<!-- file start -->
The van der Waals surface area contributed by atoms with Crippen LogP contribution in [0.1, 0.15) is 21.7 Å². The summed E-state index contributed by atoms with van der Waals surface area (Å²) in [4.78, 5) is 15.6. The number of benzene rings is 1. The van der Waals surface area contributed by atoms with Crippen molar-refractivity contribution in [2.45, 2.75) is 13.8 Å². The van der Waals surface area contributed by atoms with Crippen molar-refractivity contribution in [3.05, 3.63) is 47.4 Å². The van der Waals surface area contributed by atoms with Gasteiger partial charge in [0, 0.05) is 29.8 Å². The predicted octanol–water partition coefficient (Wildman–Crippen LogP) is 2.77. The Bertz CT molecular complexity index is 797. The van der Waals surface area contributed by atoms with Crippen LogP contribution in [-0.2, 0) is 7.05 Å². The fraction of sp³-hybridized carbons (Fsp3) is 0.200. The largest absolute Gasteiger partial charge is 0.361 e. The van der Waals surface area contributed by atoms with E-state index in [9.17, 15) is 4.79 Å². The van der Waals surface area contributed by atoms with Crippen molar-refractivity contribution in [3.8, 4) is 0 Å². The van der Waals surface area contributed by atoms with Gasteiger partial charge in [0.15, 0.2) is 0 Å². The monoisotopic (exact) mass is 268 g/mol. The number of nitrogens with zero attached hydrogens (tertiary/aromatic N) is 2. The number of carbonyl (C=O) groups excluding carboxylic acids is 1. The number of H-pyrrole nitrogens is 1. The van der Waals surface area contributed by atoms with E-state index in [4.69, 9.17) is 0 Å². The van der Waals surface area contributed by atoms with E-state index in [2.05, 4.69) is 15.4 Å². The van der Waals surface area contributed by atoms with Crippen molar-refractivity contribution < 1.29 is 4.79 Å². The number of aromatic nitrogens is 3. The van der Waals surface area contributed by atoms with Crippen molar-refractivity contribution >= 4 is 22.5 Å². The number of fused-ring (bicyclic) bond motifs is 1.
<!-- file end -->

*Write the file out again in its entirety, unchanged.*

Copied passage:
The van der Waals surface area contributed by atoms with Crippen LogP contribution in [0.1, 0.15) is 21.7 Å². The summed E-state index contributed by atoms with van der Waals surface area (Å²) in [4.78, 5) is 15.6. The number of benzene rings is 1. The van der Waals surface area contributed by atoms with Crippen molar-refractivity contribution in [2.45, 2.75) is 13.8 Å². The van der Waals surface area contributed by atoms with Crippen molar-refractivity contribution in [3.05, 3.63) is 47.4 Å². The van der Waals surface area contributed by atoms with Gasteiger partial charge in [0, 0.05) is 29.8 Å². The predicted octanol–water partition coefficient (Wildman–Crippen LogP) is 2.77. The Bertz CT molecular complexity index is 797. The van der Waals surface area contributed by atoms with Crippen LogP contribution in [-0.2, 0) is 7.05 Å². The fraction of sp³-hybridized carbons (Fsp3) is 0.200. The largest absolute Gasteiger partial charge is 0.361 e. The van der Waals surface area contributed by atoms with E-state index in [9.17, 15) is 4.79 Å². The van der Waals surface area contributed by atoms with Crippen molar-refractivity contribution in [3.8, 4) is 0 Å². The van der Waals surface area contributed by atoms with Gasteiger partial charge in [0.15, 0.2) is 0 Å². The monoisotopic (exact) mass is 268 g/mol. The number of nitrogens with zero attached hydrogens (tertiary/aromatic N) is 2. The number of carbonyl (C=O) groups excluding carboxylic acids is 1. The number of H-pyrrole nitrogens is 1. The van der Waals surface area contributed by atoms with E-state index in [4.69, 9.17) is 0 Å². The van der Waals surface area contributed by atoms with E-state index in [2.05, 4.69) is 15.4 Å². The van der Waals surface area contributed by atoms with Crippen molar-refractivity contribution < 1.29 is 4.79 Å². The number of aromatic nitrogens is 3. The van der Waals surface area contributed by atoms with Crippen molar-refractivity contribution >= 4 is 22.5 Å². The number of fused-ring (bicyclic) bond motifs is 1.